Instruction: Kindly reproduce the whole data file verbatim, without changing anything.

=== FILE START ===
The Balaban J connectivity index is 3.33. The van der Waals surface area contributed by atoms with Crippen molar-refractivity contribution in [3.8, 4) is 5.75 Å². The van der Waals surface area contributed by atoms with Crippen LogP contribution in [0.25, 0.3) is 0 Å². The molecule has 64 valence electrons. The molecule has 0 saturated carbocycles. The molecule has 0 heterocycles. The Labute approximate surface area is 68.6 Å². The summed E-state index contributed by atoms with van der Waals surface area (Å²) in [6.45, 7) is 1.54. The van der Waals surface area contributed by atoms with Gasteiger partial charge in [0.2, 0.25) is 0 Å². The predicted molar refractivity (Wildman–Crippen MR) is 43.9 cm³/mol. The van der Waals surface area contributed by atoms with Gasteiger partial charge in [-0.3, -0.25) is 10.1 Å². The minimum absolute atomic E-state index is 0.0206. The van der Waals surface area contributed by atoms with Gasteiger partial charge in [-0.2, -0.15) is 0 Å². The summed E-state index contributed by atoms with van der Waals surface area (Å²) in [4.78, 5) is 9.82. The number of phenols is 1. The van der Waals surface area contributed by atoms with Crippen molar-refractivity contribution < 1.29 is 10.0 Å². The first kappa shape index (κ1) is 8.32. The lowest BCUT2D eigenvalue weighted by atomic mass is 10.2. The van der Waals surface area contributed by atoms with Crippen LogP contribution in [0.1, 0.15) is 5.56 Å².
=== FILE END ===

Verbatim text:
The Balaban J connectivity index is 3.33. The van der Waals surface area contributed by atoms with Crippen molar-refractivity contribution in [3.8, 4) is 5.75 Å². The van der Waals surface area contributed by atoms with Crippen LogP contribution in [0.25, 0.3) is 0 Å². The molecule has 64 valence electrons. The molecule has 0 saturated carbocycles. The molecule has 0 heterocycles. The Labute approximate surface area is 68.6 Å². The summed E-state index contributed by atoms with van der Waals surface area (Å²) in [6.45, 7) is 1.54. The van der Waals surface area contributed by atoms with Gasteiger partial charge in [0.2, 0.25) is 0 Å². The predicted molar refractivity (Wildman–Crippen MR) is 43.9 cm³/mol. The van der Waals surface area contributed by atoms with Gasteiger partial charge in [-0.3, -0.25) is 10.1 Å². The minimum absolute atomic E-state index is 0.0206. The van der Waals surface area contributed by atoms with Gasteiger partial charge in [-0.2, -0.15) is 0 Å². The summed E-state index contributed by atoms with van der Waals surface area (Å²) in [4.78, 5) is 9.82. The number of phenols is 1. The van der Waals surface area contributed by atoms with Crippen molar-refractivity contribution < 1.29 is 10.0 Å². The first kappa shape index (κ1) is 8.32. The lowest BCUT2D eigenvalue weighted by atomic mass is 10.2. The van der Waals surface area contributed by atoms with Crippen LogP contribution in [0.1, 0.15) is 5.56 Å².